The New Studies in Biblical Theology (NSBT) series is billed as "creative attempts to help thinking Christians understand their Bibles better" and "aims simultaneously to instruct and to edify, to interact with the current literature, and to point the way ahead." Salvation to the Ends of the Earth is the NSBT volume on missions, and it offers a biblical-theological look at the important topic of missions.
Authors Andreas Köstenberger and Peter T. O'Brien feel that missions has often been neglected in biblical theology. This is why they now offer us a comprehensive study of the theme of missions from a biblical-theological view, looking at how the entire Bible views missions. Their conclusion: "Mission is linked inextricably to humanity's sinfulness and need for redemption, and to God's provision of salvation in the person and work of Christ." The authors feel that the foundation of Christian mission must lay in Jesus' salvific mission as revealed in the Bible.
In their biblical-theological model, three aspects take precedence: history, literature and theology. Each aspect is used to discuss missions in: the Old Testament; the second-temple period; the Synoptic Gospels (Matthew, Mark, Luke-Acts); the letters of Paul; the letters of John; the General Epistles; Revelation. They attempt to answer tough questions like: Was Israel in the Old Testament called to an active missionary outreach like the church was called to in the New Testament? Can second-temple Judaism be characterized as a missionary religion? Did Jesus limit His mission to the Jews only, or was it also extended to the Gentiles as well? Did Paul encourage believers to emulate his own missionary activities?
Köstenberger and O'Brien feel that there may well be some discontinuity between mission in the Old and New Testaments, but they also feel that "Scripture...is, ultimately, God's Word" and that "we may legitimately expect to see an underlying logic and unity in the biblical message...for Scripture is united by one pervading purpose: the tracing of God's unfolding plan of redemption." Since "God acts coherently and purposefully in history" we can expect more unity than disunity between the Old and New Testaments regarding mission. Once that unity is known and understood, it can transform missions in our time. We will see the hand of God pointing the way to greater missionary endeavors, and we, as His ambassadors, will bring Salvation to the Ends of the Earth.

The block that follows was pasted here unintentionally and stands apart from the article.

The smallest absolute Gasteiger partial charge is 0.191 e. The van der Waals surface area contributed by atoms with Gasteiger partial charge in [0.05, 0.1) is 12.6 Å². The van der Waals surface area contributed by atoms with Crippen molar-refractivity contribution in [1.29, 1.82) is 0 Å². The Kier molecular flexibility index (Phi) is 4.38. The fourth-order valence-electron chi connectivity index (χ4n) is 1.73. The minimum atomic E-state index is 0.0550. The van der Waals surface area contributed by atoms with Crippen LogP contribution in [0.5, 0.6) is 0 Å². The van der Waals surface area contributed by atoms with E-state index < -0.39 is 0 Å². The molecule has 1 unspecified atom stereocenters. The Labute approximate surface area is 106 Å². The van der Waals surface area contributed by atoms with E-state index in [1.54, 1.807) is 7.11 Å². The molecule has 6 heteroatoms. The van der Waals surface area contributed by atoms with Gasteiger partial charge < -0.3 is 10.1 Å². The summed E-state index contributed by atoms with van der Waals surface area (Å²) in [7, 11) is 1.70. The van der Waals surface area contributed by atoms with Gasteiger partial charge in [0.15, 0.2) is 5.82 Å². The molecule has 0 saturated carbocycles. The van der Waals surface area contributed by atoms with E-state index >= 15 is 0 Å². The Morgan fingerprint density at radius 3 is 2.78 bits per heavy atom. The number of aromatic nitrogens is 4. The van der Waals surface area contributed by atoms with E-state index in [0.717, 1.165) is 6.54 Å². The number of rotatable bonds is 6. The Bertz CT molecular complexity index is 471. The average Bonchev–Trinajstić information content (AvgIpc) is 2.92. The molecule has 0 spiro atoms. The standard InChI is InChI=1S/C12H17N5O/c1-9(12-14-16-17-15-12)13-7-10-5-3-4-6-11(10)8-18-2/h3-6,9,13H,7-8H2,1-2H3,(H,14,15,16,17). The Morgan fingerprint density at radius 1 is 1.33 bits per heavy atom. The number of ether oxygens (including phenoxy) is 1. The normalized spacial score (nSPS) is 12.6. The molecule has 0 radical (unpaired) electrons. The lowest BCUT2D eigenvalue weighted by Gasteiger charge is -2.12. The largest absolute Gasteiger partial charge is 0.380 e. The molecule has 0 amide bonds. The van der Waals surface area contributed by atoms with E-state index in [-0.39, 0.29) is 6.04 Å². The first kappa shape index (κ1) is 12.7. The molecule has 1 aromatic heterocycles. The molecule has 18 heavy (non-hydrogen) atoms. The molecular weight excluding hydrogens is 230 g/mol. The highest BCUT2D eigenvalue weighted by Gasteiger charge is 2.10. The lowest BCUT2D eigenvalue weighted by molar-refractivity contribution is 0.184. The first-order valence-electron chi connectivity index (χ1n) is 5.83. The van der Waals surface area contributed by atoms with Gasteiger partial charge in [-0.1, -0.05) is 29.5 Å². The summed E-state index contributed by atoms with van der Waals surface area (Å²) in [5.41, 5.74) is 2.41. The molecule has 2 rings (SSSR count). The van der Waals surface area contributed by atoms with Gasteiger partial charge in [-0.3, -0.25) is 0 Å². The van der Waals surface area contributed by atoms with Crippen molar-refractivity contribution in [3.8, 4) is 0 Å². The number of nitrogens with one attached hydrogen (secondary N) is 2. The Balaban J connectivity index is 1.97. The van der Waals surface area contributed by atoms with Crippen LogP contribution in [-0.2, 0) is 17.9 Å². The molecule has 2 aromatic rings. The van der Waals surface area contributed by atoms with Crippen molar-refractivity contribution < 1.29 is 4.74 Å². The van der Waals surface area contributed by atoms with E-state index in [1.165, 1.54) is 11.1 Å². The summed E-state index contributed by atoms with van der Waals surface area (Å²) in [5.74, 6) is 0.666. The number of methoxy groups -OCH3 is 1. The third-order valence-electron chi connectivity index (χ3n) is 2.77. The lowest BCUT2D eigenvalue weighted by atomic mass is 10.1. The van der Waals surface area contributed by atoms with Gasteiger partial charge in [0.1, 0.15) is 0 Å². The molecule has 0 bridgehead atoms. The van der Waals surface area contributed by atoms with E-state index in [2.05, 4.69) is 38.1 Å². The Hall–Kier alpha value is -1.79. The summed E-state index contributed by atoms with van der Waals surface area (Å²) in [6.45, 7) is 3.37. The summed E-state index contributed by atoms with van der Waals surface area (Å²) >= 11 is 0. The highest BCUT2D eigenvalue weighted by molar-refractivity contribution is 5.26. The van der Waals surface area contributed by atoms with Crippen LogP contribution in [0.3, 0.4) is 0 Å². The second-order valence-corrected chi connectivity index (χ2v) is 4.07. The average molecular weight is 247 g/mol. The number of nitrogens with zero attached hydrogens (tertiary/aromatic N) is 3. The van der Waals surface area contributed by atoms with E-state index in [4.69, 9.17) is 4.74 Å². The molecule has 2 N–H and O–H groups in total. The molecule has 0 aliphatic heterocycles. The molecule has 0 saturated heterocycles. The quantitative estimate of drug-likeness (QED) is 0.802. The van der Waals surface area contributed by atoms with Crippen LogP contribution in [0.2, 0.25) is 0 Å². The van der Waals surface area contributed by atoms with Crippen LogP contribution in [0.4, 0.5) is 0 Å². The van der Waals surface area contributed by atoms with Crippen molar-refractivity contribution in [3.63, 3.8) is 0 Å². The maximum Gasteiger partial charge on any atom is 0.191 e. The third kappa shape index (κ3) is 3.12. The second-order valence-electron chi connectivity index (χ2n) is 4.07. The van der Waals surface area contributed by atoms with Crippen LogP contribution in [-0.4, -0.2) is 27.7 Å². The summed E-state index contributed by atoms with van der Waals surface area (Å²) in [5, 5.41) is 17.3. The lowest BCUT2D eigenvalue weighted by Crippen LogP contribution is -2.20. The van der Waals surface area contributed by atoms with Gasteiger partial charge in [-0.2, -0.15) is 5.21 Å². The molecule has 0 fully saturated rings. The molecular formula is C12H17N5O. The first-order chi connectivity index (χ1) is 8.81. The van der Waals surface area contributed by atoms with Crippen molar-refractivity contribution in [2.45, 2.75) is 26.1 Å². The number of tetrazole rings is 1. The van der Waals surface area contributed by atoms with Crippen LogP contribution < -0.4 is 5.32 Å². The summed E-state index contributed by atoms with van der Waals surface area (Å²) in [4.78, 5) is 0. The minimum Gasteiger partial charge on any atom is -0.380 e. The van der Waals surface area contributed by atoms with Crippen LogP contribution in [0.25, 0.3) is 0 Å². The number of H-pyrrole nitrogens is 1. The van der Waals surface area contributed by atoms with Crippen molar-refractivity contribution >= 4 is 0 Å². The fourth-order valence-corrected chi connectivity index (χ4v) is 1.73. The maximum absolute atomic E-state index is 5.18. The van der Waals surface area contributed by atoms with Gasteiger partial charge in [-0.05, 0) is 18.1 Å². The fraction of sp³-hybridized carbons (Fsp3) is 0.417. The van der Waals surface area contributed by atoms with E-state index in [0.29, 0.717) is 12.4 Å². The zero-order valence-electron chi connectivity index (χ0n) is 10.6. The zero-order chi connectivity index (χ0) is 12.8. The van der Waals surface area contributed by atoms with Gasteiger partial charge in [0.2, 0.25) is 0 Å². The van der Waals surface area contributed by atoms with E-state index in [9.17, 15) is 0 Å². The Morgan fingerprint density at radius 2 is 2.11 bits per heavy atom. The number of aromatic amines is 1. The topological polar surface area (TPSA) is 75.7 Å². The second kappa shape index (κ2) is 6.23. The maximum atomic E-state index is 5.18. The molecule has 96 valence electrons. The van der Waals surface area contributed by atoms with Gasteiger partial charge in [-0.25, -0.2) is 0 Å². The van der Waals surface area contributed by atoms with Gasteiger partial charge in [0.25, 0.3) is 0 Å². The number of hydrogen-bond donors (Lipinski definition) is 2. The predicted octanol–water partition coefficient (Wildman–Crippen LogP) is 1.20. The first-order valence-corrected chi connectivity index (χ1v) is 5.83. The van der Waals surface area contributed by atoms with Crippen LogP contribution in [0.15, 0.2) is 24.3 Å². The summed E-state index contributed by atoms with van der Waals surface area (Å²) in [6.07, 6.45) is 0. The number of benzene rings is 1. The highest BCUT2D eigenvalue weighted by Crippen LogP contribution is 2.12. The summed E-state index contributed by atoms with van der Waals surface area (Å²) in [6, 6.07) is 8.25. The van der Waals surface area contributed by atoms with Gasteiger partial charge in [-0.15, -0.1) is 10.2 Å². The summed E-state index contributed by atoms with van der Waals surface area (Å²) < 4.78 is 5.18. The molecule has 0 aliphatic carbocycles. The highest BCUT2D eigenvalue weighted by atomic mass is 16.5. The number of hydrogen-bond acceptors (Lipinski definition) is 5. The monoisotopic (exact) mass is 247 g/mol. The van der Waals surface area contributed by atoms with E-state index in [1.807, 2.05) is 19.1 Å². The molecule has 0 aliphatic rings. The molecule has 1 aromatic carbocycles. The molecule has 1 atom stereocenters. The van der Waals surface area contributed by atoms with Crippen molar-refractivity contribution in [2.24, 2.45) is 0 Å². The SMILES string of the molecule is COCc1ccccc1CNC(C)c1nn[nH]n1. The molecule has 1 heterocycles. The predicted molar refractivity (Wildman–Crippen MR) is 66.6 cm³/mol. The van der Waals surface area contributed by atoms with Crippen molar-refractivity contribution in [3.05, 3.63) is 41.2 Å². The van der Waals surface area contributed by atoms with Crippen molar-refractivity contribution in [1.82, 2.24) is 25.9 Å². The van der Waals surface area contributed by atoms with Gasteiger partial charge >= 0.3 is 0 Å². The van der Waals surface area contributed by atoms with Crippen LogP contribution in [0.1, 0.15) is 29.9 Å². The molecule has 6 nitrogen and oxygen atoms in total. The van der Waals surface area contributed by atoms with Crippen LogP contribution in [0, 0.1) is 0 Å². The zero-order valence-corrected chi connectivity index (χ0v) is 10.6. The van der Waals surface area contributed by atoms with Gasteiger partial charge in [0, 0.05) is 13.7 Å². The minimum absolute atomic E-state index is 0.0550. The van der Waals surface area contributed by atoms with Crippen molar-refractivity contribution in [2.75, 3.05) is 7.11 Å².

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Customer Reviews for Salvation to the Ends of the Earth: A Biblical Theology of Mission (New Studies in Biblical Theology)
Review 1 for Salvation to the Ends of the Earth: A Biblical Theology of Mission (New Studies in Biblical Theology)
The book examines missions in both the OT and NT. Under this motif, the authors bring all the relevant passages to bear and challenge the NT Christian in his responsibility to under missions.
I gave it four stars because there some scriptures in the OT which I felt the authors were straining in order to fit their scheme (A danger that is always present when one is doing Biblical Theology.) One of my main points of disagreements was whether Israel was commanded 'to go' or 'to be.' The authors try to make a case that Israel had a similar mandate to the Church to go. I think the authors reach this conclusion because of their covenant theological perspective. It seems to me that Israel had a limited mandate and that the Church has a more comprehensive mandate than Israel. Israel was to be different so as to attract the nations, the Church is not only suppose to be different, but is also distinctly commanded to go and share the gospel.